Mount Whitney with SQF wildfire smoke, september 2020

The Curse is Lifted

In 2013 I started an annual tradition of sleeping on top of the tallest mountain. I don’t know why, but year after year I went up. Pressure built to go up again the next year, and so on. These extended 14er summits were not easy for the obvious reasons, but almost every time it ended up being harder than hard because of surprises at the top. 2013: I had no idea what I was doing. It was very hard to get up that strange hill, especially since the notorious PCT clown Guino had dosed me with 200mg caffeine that morning (I’m caffeine-free). But it turned out to be bizarre and romantic, with a sunset and a sunrise akin to something… continue reading

tiny covid masks for a two year-old

Sewing Face Masks

I’ve been meaning to share the face mask pattern that I adapted from the Unity Point Olson Mask, but it’s not ready yet because it keeps shape-shifting. I keep making small adjustments to it, which probably don’t matter at this point because every face is so different. Anyway, soon I will have it tacked down in PDF format and will share here. [Here it is.] [And here are the face mask sewing instructions.] So far I’ve made >200 masks. I’ve made masks for climbing guides: I’ve made masks for tiny people: I’ve made masks for small people: I’ve made masks for adults: I’ve been handing out free two-layer cotton masks around Bishop, and giving them to friends. Folks who have… continue reading

Escape to Yosemite

Yosemite now has a permit system which limits traffic somewhat*. We heard maybe we could get more of the Park to ourselves, and headed out on our first venture to a public place since February. We enjoyed a few slightly-more-serene days in the park. For me it still felt like a zoo, but maybe that’s because I’ve been living with 1-2 people surrounded by millions of acres of untouched forest for five months. We went for a hike, and the next day for a climb, and for about 48 hours almost forgot that it’s been a difficult year. I hadn’t seen Tuolumne from up high since 2013 (and I didn’t see much then because I was running from a lightning… continue reading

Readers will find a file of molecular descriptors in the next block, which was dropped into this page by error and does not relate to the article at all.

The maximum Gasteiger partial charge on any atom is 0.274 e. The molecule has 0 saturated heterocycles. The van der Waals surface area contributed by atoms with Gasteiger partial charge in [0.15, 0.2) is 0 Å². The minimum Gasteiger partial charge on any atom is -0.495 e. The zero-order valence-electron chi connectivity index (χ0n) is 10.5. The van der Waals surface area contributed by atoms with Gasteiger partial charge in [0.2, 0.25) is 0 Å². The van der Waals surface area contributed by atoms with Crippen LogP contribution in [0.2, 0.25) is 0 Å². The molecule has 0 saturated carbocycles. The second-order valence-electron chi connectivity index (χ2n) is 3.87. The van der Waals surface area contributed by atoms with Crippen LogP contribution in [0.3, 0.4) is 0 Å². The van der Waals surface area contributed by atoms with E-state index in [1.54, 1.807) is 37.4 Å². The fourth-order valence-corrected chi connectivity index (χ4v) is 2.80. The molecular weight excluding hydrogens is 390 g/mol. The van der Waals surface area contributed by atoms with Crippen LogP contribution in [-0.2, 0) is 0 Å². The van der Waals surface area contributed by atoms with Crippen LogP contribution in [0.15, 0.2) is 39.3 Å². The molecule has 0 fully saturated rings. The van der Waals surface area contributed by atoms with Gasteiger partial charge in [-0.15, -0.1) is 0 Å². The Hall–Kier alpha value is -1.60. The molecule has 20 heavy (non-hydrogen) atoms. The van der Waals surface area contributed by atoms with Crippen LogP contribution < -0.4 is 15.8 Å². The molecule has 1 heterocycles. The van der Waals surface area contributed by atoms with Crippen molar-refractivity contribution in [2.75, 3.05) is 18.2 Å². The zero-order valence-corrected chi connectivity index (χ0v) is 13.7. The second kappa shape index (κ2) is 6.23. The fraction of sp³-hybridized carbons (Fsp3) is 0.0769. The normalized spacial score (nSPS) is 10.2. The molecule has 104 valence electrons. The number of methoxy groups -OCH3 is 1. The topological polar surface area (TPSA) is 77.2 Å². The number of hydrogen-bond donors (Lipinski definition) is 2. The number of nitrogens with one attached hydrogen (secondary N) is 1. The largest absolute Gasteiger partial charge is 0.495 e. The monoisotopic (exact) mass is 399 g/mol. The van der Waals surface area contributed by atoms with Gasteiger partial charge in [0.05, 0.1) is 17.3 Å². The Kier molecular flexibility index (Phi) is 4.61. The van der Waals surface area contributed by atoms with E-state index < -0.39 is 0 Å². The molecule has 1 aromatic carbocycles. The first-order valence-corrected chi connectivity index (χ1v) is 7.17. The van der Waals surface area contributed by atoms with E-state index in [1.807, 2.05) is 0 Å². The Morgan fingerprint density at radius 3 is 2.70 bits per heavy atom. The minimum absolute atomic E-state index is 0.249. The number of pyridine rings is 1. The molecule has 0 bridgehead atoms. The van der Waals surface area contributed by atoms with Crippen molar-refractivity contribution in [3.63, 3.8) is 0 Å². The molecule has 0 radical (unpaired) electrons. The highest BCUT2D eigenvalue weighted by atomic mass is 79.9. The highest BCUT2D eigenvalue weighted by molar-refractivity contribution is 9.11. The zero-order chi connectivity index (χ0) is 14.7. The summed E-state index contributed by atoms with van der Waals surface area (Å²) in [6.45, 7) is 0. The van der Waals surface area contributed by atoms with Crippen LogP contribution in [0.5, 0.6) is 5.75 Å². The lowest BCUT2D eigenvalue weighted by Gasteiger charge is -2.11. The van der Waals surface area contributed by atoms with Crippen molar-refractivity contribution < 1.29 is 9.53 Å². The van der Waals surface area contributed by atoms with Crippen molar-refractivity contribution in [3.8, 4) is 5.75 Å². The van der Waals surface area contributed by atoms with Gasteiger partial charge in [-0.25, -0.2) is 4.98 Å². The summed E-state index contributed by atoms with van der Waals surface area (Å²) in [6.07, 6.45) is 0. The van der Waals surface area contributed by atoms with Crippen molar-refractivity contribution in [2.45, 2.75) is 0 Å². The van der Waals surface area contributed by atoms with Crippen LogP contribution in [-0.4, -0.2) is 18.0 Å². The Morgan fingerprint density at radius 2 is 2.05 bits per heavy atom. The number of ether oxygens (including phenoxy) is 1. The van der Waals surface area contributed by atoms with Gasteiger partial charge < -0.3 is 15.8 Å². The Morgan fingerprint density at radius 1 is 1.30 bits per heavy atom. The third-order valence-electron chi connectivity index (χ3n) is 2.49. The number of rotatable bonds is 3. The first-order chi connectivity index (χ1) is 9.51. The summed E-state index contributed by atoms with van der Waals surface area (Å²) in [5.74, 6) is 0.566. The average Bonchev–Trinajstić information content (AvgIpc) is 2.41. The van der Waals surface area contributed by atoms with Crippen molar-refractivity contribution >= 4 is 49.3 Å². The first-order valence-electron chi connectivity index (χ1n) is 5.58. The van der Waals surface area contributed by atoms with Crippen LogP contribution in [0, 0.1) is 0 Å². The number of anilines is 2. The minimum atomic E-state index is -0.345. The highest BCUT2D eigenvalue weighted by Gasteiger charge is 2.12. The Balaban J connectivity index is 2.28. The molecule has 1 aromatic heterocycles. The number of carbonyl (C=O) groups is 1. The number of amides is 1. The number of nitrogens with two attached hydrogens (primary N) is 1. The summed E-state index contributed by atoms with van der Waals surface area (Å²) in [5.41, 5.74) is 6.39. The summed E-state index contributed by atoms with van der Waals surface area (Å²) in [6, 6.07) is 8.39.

colorful sunset

Flu and the Trail

We’re now at least a couple months into the surreal shitshow called “COVID-19” (a coronavirus). I’ve spent the past week and a half-sequestered very remotely, not just because of the misanthropy I’ve felt more and more while scanning the news and social media, but to enjoy the wild, help build an off-grid house, and perhaps survive (and help others survive) the pandemic I’ve been warning friends about since I was a nurse in Portland in the oughties. This type of thing was bound to happen, and it’s too bad more people aren’t more prepared. (That said, not many of us have the resources to be prepared.) While cutting wood, plastering, and painting over the past week, various unrelated COVID-19 impacts… continue reading

woman hiking in Utah

Where trails come from, where they go…

I subscribe to Wired Magazine in digital form, where I learn all sorts of neat things each day. This morning I spent over an hour watching a video produced by Wired, where an astrophysicist explains gravity to five people, ranging from beginner to expert. What a brilliant way of teaching/learning a topic, by helping someone realize how much they don’t know, and expanding on a concept bit-by-bit over an hour. (I was about at the grade-schooler’s level of understanding, haha. How far can you follow the concept? By expert level, my mind was blown.) This afternoon, an opinion piece popped into the Wired newsletter. It’s right up my alley. If you’ve been reading my blog lately, you probably know I’ve… continue reading

Little Package